How Common Was This?


I have a house built in the early 1920's. Every wall in every room was wallpapered with the paper applied over the bare plaster, multiple layers no less. No paint, no primer just plaster. It was a major pain to get all the paper off those walls, lots of scrapes and gouges left behind to patch when done. Was this a common practice back then?
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Do you think it would have been easier to remove the paper if the walls had been primed/painted?
I've removed paper from both painted drywall and painted and non- painted plaster. I've scraped and gouged every wall to some extent.
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Same here. Too many times. A few months ago I had some really welded on wallpaer boarder. Extremely thick glue or whatever it was. After doing a couple of rooms of only little pieces coming off at a time and wall chewing, I looked into renting a steamer. Then I saw at the Borg that Wagner made one for 50 bucks. I figured if it sucked I'll just return it. It made life a LOT easier. I'm thinking about all the wallpaper I'd removed in the past. Wish I had got one years ago.
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Yes this was normal. Interior walls were either paneled in wood or plastered (on lath). The practical point is that, if to be papered, a plaster wall did not need to be visibly perfect. That could be done, but would take extra costly time and skill, wasted when wallpaper was the standard interior treatment.
--
Don Phillipson
Carlsbad Springs
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Based on personal experiences, very common.
The good news is once you patch you gouges and any cracks you will have a virgin, cured installation that you can properly seal and paint with no lead based paint worries.
BTW, drywall mud is excellent for the patching and does not require the 30 day cure time before painting.
Colbyt
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Yes, of course, but all you have to do is spray the paper with water, wait 1-2 minutes, then scrape it off with no gouging. Why is this so difficult for people to do? My house is nearly 200 years old and it only takes (took) about 8 hours to scrape each room down to the bare plaster. And that was only because the previous owners (morons) allowed multiple layers of paper to build up. We stripped off all the old and put up new wallpaper in each room. And no, we didn't treat the walls. We used the strippable stuff, so the few rooms we've wanted to re-decorate since then had the wallpaper removed in about 20 minutes.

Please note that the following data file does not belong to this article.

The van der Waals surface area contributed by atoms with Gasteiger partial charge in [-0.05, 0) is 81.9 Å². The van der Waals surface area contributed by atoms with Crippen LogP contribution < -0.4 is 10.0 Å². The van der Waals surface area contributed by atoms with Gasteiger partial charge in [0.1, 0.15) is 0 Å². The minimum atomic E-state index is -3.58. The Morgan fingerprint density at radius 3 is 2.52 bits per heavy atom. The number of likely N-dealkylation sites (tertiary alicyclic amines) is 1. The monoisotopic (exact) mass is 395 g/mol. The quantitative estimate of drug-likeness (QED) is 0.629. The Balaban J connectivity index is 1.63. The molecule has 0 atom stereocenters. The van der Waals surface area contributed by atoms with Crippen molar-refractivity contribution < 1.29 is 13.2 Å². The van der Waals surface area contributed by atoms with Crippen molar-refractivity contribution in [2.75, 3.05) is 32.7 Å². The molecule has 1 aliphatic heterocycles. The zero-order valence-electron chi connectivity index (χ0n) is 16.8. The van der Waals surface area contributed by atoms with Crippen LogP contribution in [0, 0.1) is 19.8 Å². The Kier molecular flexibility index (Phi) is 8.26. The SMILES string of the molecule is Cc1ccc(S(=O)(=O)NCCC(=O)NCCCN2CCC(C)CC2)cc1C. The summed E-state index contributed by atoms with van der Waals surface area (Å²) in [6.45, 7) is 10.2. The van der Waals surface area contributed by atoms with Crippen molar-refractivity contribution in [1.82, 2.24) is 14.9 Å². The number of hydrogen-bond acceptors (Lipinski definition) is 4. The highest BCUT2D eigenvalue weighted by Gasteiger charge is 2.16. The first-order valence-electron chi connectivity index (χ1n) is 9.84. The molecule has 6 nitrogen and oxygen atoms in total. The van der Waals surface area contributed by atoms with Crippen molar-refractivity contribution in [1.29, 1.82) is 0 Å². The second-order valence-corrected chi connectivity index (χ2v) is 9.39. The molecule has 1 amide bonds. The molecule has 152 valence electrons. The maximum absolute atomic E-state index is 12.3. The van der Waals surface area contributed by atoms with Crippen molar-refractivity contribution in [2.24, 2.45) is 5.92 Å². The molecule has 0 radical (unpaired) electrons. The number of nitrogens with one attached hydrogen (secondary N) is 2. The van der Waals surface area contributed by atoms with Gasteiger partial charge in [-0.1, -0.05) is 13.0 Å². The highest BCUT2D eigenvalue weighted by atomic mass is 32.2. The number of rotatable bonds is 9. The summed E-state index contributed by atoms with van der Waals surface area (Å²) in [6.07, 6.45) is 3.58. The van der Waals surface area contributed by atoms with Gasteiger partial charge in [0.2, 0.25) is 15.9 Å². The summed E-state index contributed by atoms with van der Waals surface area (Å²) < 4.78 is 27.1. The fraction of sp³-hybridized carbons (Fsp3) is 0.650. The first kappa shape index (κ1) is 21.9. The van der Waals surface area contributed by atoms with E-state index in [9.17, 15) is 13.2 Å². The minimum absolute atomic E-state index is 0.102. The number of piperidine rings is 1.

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I found, by accident, that drywall mud spread over wallpaper softens it up pretty good overnight.
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You got lucky.
The typical old house wallpaper that I see in my 90 year old houses is a layer of 25 year old vinyl wallpaper, with a coat or two of paint over it, and 2-3 layers of older wall paper underneath. I have tried DIF, the Paper Tiger, special stripping tools, and even a steamer. Still takes hours and hours, and you have to get ALL of the old paste off before paint will stick.
JK
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On Thu 25 Sep 2008 10:14:18p, Big_Jake told us...
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Personally, I prefer wallpaper, and most homes I've owned have had wallpaper in every room. However, given the situation you found yourself in, I would certainly remove everything down to the plaster, then seal and size the plaster, install lining paper, size the lining paper, then install the final paper. This would not only give me the result I prefer, but also make it infinitely easier to repaper when desired.
--
Wayne Boatwright

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Sure, they didn't care that 90 years later you'd want to re-do the place. Latex paint didn't exist either so it is good that there is no paint and then more paper.
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